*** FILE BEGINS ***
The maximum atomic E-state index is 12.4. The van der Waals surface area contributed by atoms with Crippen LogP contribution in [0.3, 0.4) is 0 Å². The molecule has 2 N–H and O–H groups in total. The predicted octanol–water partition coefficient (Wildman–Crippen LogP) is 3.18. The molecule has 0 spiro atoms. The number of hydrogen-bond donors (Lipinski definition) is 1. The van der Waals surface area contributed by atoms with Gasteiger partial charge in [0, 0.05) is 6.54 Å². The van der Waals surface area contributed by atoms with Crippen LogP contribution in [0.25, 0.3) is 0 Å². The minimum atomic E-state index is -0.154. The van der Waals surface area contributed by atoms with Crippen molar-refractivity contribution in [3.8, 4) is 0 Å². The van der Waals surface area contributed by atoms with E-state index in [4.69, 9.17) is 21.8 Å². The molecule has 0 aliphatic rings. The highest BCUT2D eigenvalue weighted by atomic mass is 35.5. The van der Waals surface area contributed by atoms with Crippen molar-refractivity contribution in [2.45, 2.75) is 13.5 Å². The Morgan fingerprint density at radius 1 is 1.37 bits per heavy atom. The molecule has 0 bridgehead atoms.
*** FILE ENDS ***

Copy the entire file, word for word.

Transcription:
The maximum atomic E-state index is 12.4. The van der Waals surface area contributed by atoms with Crippen LogP contribution in [0.3, 0.4) is 0 Å². The molecule has 2 N–H and O–H groups in total. The predicted octanol–water partition coefficient (Wildman–Crippen LogP) is 3.18. The molecule has 0 spiro atoms. The number of hydrogen-bond donors (Lipinski definition) is 1. The van der Waals surface area contributed by atoms with Gasteiger partial charge in [0, 0.05) is 6.54 Å². The van der Waals surface area contributed by atoms with Crippen LogP contribution in [0.25, 0.3) is 0 Å². The minimum atomic E-state index is -0.154. The van der Waals surface area contributed by atoms with Crippen molar-refractivity contribution in [3.8, 4) is 0 Å². The van der Waals surface area contributed by atoms with E-state index in [4.69, 9.17) is 21.8 Å². The molecule has 0 aliphatic rings. The highest BCUT2D eigenvalue weighted by atomic mass is 35.5. The van der Waals surface area contributed by atoms with Crippen molar-refractivity contribution in [2.45, 2.75) is 13.5 Å². The Morgan fingerprint density at radius 1 is 1.37 bits per heavy atom. The molecule has 0 bridgehead atoms.